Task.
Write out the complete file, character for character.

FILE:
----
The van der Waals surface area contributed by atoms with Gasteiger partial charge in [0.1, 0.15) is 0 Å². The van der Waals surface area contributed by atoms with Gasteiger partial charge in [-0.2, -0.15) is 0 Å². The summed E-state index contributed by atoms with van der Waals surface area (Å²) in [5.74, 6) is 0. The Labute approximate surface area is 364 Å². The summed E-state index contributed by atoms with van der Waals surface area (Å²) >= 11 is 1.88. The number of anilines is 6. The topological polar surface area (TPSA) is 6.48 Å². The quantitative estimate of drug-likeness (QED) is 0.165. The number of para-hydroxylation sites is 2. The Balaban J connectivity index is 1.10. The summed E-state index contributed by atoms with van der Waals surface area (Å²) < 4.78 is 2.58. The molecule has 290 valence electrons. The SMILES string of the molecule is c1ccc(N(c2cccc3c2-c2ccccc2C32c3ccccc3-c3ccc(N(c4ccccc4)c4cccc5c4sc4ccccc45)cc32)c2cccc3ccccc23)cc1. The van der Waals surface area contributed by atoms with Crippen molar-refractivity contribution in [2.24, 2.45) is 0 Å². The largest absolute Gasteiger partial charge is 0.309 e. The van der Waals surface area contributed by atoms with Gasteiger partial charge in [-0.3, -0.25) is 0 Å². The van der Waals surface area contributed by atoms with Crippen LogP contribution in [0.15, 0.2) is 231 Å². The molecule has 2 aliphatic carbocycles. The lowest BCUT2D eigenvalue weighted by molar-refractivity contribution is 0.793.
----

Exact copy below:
The van der Waals surface area contributed by atoms with Gasteiger partial charge in [0.1, 0.15) is 0 Å². The van der Waals surface area contributed by atoms with Gasteiger partial charge in [-0.2, -0.15) is 0 Å². The summed E-state index contributed by atoms with van der Waals surface area (Å²) in [5.74, 6) is 0. The Labute approximate surface area is 364 Å². The summed E-state index contributed by atoms with van der Waals surface area (Å²) >= 11 is 1.88. The number of anilines is 6. The topological polar surface area (TPSA) is 6.48 Å². The quantitative estimate of drug-likeness (QED) is 0.165. The number of para-hydroxylation sites is 2. The Balaban J connectivity index is 1.10. The summed E-state index contributed by atoms with van der Waals surface area (Å²) < 4.78 is 2.58. The molecule has 290 valence electrons. The SMILES string of the molecule is c1ccc(N(c2cccc3c2-c2ccccc2C32c3ccccc3-c3ccc(N(c4ccccc4)c4cccc5c4sc4ccccc45)cc32)c2cccc3ccccc23)cc1. The van der Waals surface area contributed by atoms with Crippen molar-refractivity contribution in [2.24, 2.45) is 0 Å². The largest absolute Gasteiger partial charge is 0.309 e. The van der Waals surface area contributed by atoms with Gasteiger partial charge in [-0.3, -0.25) is 0 Å². The van der Waals surface area contributed by atoms with Crippen LogP contribution in [0.15, 0.2) is 231 Å². The molecule has 2 aliphatic carbocycles. The lowest BCUT2D eigenvalue weighted by molar-refractivity contribution is 0.793.